The energy efficiency community has worked hard to engage lenders and consumers in what is estimated by the Rockefeller Foundation and Deutsche Bank to be a $279 billion market for energy efficiency investment. Great advances have been made in the federal and public sector’s program development arena, yet private sector transaction volume remains frustratingly low. In an effort to understand nuanced obstacles to market participation, ACEEE and Energi Insurance Services convened a group of small to mid-size lenders to discuss opportunities for increasing both lender and consumer participation in the energy efficiency space. Lender representation spanned state and local commercial banks, community banks, community development financial institutions (CDFIs), credit unions, and “green” lenders. This paper presents the obstacles identified in the convening and offers recommendations to the energy efficiency community to foster growth in the market for energy efficiency financing.
"Education for Sustainability (EfS) empowers students to make decisions that balance the need to preserve healthy ecosystems with the need to promote vibrant economies and equitable social systems for all generations to come. Through a variety of EfS approaches, schools across the country and at all grade levels are currently satisfying curricular and achievement requirements and providing learning experiences that prepare students for the world they will inherit."
Small commercial buildings – those smaller than 50,000 square feet – offer substantial and immediate energy efficiency opportunities and cost savings. The Small Buildings and Small Portfolios (SBSP) sector contains 95 percent of all commercial buildings by number and represents 47 percent of the energy consumption in all non-mall commercial buildings. However this building stock has received little attention in the growing energy efficiency marketplace compared to larger and institutionally owned counterparts, in part because of the market’s vast scale, physical diversity, and the disparate interests of its stakeholders.
While acknowledging these challenges, this study estimates that profitable investments in energy conservation can generate $30 billion in annual energy cost savings, improving the financial performance of millions of small businesses throughout the United States.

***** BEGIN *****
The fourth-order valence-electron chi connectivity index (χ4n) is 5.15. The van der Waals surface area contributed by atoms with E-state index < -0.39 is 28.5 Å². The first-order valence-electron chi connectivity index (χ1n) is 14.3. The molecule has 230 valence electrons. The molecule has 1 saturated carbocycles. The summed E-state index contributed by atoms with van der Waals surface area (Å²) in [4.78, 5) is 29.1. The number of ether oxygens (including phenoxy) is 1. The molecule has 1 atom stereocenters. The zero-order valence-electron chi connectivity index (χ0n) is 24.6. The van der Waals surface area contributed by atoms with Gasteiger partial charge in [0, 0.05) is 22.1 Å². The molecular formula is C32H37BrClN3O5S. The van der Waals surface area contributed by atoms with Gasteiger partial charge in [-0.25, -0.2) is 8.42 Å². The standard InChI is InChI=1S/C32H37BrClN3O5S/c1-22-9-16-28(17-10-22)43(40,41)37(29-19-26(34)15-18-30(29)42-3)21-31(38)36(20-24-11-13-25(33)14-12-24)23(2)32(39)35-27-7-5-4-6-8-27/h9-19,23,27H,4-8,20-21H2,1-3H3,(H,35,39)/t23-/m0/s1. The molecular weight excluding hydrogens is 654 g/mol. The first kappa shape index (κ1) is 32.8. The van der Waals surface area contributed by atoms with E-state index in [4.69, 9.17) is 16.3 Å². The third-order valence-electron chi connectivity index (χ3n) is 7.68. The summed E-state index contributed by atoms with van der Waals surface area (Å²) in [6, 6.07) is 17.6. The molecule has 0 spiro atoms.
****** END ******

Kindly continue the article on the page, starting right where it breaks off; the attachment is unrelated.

NREL experienced a significant increase in employees and facilities on our 327-acre main campus in Golden, Colorado over the past five years. To support this growth, researchers developed and demonstrated a new building acquisition method that successfully integrates energy efficiency requirements into the design-build requests for proposals and contracts. We piloted this energy performance based design-build process with our first new construction project in 2008. We have since replicated and evolved the process for large office buildings, a smart grid research laboratory, a supercomputer, a parking structure, and a cafeteria. Each project incorporated aggressive efficiency strategies using contractual energy use requirements in the design-build contracts, all on typical construction budgets. We have found that when energy efficiency is a core project requirement as defined at the beginning of a project, innovative design-build teams can integrate the most cost effective and high performance efficiency strategies on typical construction budgets. When the design-build contract includes measurable energy requirements and is set up to incentivize design-build teams to focus on achieving high performance in actual operations, owners can now expect their facilities to perform. As NREL completed the new construction in 2013, we have documented our best practices in training materials and a how-to guide so that other owners and owner’s representatives can replicate our successes and learn from our experiences in attaining market viable, world-class energy performance in the built environment.